Pumps & Systems, March 2013
Mining applications are as diverse as construction or water and wastewater applications. Each jobsite has specific requirements and needs. Underground and open pit mines have several layout and design obstacles. Regardless of the mine and its setup, water is a mine’s biggest enemy.
Getting water out—and keeping it out—is the primary focus of any mine plan. The deeper the mine, the more water that will be encountered and need to be removed. Once dewatering begins, mine planners can get back to what they do best.
A centrifugal pump with a fuel cube
A pump company or dewatering solutions provider can partner with mine planners and engineers in the design and planning stages. A system analysis should be performed first. Then pump selection can begin. Factors to consider in mine planning include portability, easy maintenance and solids-handling.
Another consideration is pH. Pumps can be customized with durable materials of construction specifically designed for low pH and other corrosive liquids.
Pump systems are completely customizable, and the right one can only be selected after the operator or mine engineer understands the mine plan. Pump and piping design and pump control can be tailored to the mine plan. In addition to length of flow, elevation and discharge, consider layout drawings, hydraulic grade lines and pipe wall thickness. Perform friction loss calculations.
A diesel-driven centrifugal pump
Also, consider present and future requirements. A mine’s design can change based on weather conditions, landscape vulnerability and market demands. A dewatering pump company can help design the mine plan, so mine operators and engineers can focus on mining. A reliable dewatering system allows them to continue working.
The power source is another component to consider for mine dewatering pump selection. When selecting a centrifugal pump to fit their needs, many mine operators select diesel-driven centrifugal pumps. As with any other application, operators have options. The initial setup costs should be measured against the lifetime costs of pumping for the project. For a temporary job in a mine or quarry, diesel-driven pumps will typically be the most logical choice. Setup costs are virtually zero. The pumps run on diesel fuel for the short duration of the project. If available near the mine, natural gas is also an option.
Hydraulic submersible pumps are another option for mine planning. These pumps feature a power pack fitted to a submerged pump. The pump ends usually sit at varying levels of submergence, and their power packs sit above ground. They are ideal for abrasive fine sand, high specific gravity (such as that found in slurries) and can offer a total dynamic head up to 600 feet. These hydraulic submersible pumps can be diesel driven or electric, depending on system requirements.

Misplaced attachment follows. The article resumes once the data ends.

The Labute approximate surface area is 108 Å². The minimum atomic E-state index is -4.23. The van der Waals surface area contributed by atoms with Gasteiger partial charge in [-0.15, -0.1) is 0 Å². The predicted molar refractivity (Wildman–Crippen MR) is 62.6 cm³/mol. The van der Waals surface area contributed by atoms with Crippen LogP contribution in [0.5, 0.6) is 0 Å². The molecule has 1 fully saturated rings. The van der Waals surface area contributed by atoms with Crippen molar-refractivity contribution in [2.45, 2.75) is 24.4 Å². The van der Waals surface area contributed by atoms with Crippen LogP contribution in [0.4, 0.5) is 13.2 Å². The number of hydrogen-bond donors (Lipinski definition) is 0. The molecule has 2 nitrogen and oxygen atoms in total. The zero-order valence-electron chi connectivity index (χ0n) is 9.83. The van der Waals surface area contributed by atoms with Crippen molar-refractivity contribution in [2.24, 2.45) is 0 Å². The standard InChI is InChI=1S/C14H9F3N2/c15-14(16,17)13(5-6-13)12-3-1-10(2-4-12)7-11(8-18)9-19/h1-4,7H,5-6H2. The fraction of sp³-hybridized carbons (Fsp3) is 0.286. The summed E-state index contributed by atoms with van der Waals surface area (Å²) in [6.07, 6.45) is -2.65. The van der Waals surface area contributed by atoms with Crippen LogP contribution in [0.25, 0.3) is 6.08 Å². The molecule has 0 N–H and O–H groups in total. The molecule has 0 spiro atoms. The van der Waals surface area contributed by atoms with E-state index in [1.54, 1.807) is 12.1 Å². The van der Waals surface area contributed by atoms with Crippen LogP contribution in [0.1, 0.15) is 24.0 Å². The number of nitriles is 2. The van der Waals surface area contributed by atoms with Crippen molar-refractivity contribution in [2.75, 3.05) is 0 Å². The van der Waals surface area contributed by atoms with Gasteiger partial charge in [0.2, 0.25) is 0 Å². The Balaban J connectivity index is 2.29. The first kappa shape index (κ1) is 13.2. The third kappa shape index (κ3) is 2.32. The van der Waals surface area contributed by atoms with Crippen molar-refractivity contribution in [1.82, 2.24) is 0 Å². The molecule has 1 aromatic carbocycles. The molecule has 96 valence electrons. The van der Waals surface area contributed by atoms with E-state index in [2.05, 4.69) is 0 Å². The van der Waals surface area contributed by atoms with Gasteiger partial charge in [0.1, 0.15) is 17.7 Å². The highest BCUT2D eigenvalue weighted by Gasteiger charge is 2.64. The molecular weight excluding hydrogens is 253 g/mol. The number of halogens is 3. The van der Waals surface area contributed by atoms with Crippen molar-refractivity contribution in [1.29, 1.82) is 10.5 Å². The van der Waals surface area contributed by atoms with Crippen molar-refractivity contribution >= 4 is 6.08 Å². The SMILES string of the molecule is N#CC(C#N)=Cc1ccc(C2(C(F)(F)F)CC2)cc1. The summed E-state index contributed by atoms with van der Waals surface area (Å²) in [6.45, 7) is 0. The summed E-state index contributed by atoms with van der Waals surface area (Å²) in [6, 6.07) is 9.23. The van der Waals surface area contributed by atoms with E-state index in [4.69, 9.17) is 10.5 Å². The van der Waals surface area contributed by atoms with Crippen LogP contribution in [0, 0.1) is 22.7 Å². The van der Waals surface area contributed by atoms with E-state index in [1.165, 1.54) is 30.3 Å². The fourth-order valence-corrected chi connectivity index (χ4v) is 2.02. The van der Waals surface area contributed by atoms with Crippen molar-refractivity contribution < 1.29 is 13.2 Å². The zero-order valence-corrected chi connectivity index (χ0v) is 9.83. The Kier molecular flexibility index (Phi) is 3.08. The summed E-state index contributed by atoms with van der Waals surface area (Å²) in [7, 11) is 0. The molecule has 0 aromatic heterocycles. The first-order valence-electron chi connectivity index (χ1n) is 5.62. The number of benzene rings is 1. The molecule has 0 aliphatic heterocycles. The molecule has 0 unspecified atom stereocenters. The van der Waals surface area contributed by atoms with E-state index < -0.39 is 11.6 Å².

A diesel-driven hydraulic power pack in the foreground (pumps in the background are diesel-driven booster pumps)
If a project is more long-running, consider electric-driven pumps. Electric submersible pumps have a solid history in mining applications. These pumps can handle moderately large flows (up to 2,500 gallons per minute) or extreme high heads (up to 750 feet).
In addition to these submersible pumps, electric-driven centrifugal pumps are ideal for both prolonged temporary pumping and permanent installations. Designed for long-lasting durability, these pumps were initially used in industrial and municipal applications. However, their benefits span many more applications. A permanently installed electric-driven centrifugal pump will provide reliable, continuous pumping and reduced operating and maintenance costs.
While not frequently used in mining applications, electric-driven centrifugal pumps are a viable option for a permanent installation or lengthy temporary pumping job. If the site location is not extremely remote, an electricity source can be found and power lines run to the jobsite. Accessing electricity can outweigh the lifetime costs of a diesel-driven pumping system if the timeframe is long enough. Costs for running electric-driven pumps will eventually be the more economical choice, even factoring in initial setup costs.
For temporary jobs in which refueling is difficult, an electric pump is the ideal solution. Once power lines are established, pump accessibility is almost a nonissue. Lines can be run into underground mines and bolted to the ceiling. Mine planners may not consider this option, but once designed and implemented, electric-driven pumps require less access. They do not need refueling, and their motors require less servicing. These centrifugal pumps also reduce the carbon footprint of any job.
Case Study: Electric-Driven Pumps
A gold mine had an environmental restriction that would no longer allow diesel-driven pumps, which had been operating at their site, provided by a rental company. The mine requested a solution for a portable pumping system that could use the voltage that was available at the tailings dam. The pumps needed to supply 7,500 gallons per minute (gpm) to the roaster facility (the location used to heat the ore and extract the gold) and 4,000 gpm to the autoclave system (similar to the roaster facility, but using pressure along with heat) at the mine.